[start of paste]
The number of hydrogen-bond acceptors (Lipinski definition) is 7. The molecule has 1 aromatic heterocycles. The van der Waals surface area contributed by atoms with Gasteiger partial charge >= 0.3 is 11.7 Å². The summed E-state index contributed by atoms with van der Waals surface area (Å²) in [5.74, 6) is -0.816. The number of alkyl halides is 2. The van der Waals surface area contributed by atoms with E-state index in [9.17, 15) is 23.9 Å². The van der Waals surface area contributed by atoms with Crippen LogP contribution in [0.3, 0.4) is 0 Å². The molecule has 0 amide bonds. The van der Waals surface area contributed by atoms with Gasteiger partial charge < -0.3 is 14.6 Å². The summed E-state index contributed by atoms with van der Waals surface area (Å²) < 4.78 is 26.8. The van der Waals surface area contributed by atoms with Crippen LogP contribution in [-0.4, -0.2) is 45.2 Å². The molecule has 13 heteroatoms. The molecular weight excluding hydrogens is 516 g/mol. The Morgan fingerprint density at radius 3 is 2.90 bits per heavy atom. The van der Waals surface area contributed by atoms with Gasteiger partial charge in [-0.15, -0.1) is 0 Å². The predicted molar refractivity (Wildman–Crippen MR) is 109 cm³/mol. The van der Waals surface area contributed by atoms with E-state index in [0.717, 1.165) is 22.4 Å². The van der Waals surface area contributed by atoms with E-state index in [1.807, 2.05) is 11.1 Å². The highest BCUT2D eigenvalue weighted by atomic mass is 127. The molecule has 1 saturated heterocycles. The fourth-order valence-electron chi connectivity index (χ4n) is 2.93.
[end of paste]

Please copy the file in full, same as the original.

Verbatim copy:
The number of hydrogen-bond acceptors (Lipinski definition) is 7. The molecule has 1 aromatic heterocycles. The van der Waals surface area contributed by atoms with Gasteiger partial charge >= 0.3 is 11.7 Å². The summed E-state index contributed by atoms with van der Waals surface area (Å²) in [5.74, 6) is -0.816. The number of alkyl halides is 2. The van der Waals surface area contributed by atoms with E-state index in [9.17, 15) is 23.9 Å². The van der Waals surface area contributed by atoms with Crippen LogP contribution in [0.3, 0.4) is 0 Å². The molecule has 0 amide bonds. The van der Waals surface area contributed by atoms with Gasteiger partial charge < -0.3 is 14.6 Å². The summed E-state index contributed by atoms with van der Waals surface area (Å²) < 4.78 is 26.8. The van der Waals surface area contributed by atoms with Crippen LogP contribution in [-0.4, -0.2) is 45.2 Å². The molecule has 13 heteroatoms. The molecular weight excluding hydrogens is 516 g/mol. The Morgan fingerprint density at radius 3 is 2.90 bits per heavy atom. The van der Waals surface area contributed by atoms with Gasteiger partial charge in [-0.15, -0.1) is 0 Å². The predicted molar refractivity (Wildman–Crippen MR) is 109 cm³/mol. The van der Waals surface area contributed by atoms with E-state index in [0.717, 1.165) is 22.4 Å². The van der Waals surface area contributed by atoms with E-state index in [1.807, 2.05) is 11.1 Å². The highest BCUT2D eigenvalue weighted by atomic mass is 127. The molecule has 1 saturated heterocycles. The fourth-order valence-electron chi connectivity index (χ4n) is 2.93.